It is true that grace is free. But beware of any message about grace that does not lead you to true discipleship.
I have learned by hard experience to be thankful for consumer reports about products offered on the Internet. Reading the customer reviews can save a potential buyer a lot of grief and money. Nowadays, because of the usefulness and availability of these reports few people would consider making a purchase of even something as small as a cell phone or an MP3 player without doing some due diligence in the form of research.
In today’s “marketplace” of spiritual messages, how much more careful should a Christian be about the words he or she allows to guide the inner person of the heart? Paul told his spiritual son Timothy, “Be diligent to present yourself approved to God, a worker who does not need to be ashamed, rightly dividing the word of truth” (2 Tim. 2:15, NKJV).
The old message of cheap grace is experiencing a resurgence today among newer Christians who are not acquainted with its sad history or its downside and hidden costs. Cheap grace is a message that lowers the standards of God’s laws or casts scorn on the value of divine law as the way God governs His eternal kingdom.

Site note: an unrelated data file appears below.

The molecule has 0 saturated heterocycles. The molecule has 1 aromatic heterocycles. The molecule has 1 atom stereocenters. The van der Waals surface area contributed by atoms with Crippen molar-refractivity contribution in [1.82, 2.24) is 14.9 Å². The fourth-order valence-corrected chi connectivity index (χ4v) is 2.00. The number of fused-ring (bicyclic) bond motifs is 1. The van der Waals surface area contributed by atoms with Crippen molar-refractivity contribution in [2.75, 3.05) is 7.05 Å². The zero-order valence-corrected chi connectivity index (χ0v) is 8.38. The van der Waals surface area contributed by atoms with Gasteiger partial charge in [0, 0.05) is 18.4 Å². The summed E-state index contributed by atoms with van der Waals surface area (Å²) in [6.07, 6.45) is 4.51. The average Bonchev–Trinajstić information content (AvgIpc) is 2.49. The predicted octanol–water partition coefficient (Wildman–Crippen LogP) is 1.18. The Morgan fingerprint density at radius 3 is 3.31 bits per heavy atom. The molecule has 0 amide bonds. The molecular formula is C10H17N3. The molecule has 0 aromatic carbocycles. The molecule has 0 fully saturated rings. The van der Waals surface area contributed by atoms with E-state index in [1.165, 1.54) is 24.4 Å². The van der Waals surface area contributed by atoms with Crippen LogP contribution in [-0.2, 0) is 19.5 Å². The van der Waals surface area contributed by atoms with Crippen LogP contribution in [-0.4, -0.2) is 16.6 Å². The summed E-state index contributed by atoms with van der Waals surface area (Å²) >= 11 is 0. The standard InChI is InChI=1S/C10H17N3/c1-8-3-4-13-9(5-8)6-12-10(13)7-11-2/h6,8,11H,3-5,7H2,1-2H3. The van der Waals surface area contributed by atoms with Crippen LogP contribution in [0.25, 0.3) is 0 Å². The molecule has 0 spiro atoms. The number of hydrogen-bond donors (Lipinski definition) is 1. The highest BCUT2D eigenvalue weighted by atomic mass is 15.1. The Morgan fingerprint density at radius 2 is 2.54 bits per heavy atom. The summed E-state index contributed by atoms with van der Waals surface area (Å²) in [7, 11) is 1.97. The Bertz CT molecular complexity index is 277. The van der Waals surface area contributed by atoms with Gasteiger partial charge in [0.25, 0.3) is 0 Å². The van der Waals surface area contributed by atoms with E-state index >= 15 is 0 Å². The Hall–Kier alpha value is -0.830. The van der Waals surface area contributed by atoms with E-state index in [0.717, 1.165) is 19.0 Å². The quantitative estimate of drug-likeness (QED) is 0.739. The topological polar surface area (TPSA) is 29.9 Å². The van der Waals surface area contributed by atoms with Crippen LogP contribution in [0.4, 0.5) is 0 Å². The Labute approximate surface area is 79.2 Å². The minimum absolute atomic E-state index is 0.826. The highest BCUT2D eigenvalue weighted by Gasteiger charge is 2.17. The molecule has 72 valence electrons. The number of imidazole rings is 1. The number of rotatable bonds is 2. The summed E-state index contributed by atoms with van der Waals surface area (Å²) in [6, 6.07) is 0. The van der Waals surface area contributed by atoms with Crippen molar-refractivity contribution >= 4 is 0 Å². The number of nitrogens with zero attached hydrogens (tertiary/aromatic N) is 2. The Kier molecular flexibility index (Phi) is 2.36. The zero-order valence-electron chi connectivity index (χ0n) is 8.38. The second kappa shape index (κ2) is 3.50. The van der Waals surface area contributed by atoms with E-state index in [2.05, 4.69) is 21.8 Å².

Preachers of this message tell us the Old Testament is concerned with law but the New Testament with grace and that we have to choose between the two. In forcing us toward this false choice, we are told that the law means legalism, judgment and condemnation, but grace is all about love and mercy. This message says that Jesus paid the entire price for all our sins once and for all, therefore we are forever freed from the requirements of God’s law by the free gift of grace.
What’s wrong with that? Didn’t Jesus die to give us His salvation as a free gift? Doesn’t the New Testament teach that we are justified (made righteous before God) by faith in Him?
Yes this is true, but if we stop listening to God here without allowing Him to complete what He has to say, we are in danger of coming to the wrong conclusions about His purpose for saving us by grace.
God’s moral requirements in His laws define sin and convict us as sinners. Without God’s laws there is no need for grace at all. If God has high standards, then we need great grace to be declared by Him as righteous.
But if God has low standards, then His grace does not need to be that amazing or precious. Any message that overtly or subtly by suggestion reduces the requirements of God’s laws cheapens grace.
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